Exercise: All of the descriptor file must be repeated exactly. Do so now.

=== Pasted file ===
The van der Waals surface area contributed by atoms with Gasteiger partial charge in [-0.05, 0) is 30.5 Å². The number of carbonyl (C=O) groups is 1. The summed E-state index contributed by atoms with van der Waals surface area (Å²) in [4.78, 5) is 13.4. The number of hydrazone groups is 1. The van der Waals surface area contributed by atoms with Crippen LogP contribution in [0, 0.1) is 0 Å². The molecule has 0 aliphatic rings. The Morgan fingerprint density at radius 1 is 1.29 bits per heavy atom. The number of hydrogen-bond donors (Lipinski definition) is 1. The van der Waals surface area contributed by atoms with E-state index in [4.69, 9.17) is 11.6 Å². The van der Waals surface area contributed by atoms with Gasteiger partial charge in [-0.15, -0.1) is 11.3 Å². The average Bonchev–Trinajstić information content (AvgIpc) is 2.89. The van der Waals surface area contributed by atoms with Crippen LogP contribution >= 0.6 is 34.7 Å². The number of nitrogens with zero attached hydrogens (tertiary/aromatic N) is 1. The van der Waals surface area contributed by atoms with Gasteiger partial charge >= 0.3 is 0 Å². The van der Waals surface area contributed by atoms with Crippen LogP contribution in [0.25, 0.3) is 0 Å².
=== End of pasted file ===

The van der Waals surface area contributed by atoms with Gasteiger partial charge in [-0.05, 0) is 30.5 Å². The number of carbonyl (C=O) groups is 1. The summed E-state index contributed by atoms with van der Waals surface area (Å²) in [4.78, 5) is 13.4. The number of hydrazone groups is 1. The van der Waals surface area contributed by atoms with Crippen LogP contribution in [0, 0.1) is 0 Å². The molecule has 0 aliphatic rings. The Morgan fingerprint density at radius 1 is 1.29 bits per heavy atom. The number of hydrogen-bond donors (Lipinski definition) is 1. The van der Waals surface area contributed by atoms with E-state index in [4.69, 9.17) is 11.6 Å². The van der Waals surface area contributed by atoms with Gasteiger partial charge in [-0.15, -0.1) is 11.3 Å². The average Bonchev–Trinajstić information content (AvgIpc) is 2.89. The van der Waals surface area contributed by atoms with Crippen LogP contribution >= 0.6 is 34.7 Å². The number of nitrogens with zero attached hydrogens (tertiary/aromatic N) is 1. The van der Waals surface area contributed by atoms with Gasteiger partial charge >= 0.3 is 0 Å². The van der Waals surface area contributed by atoms with Crippen LogP contribution in [0.25, 0.3) is 0 Å².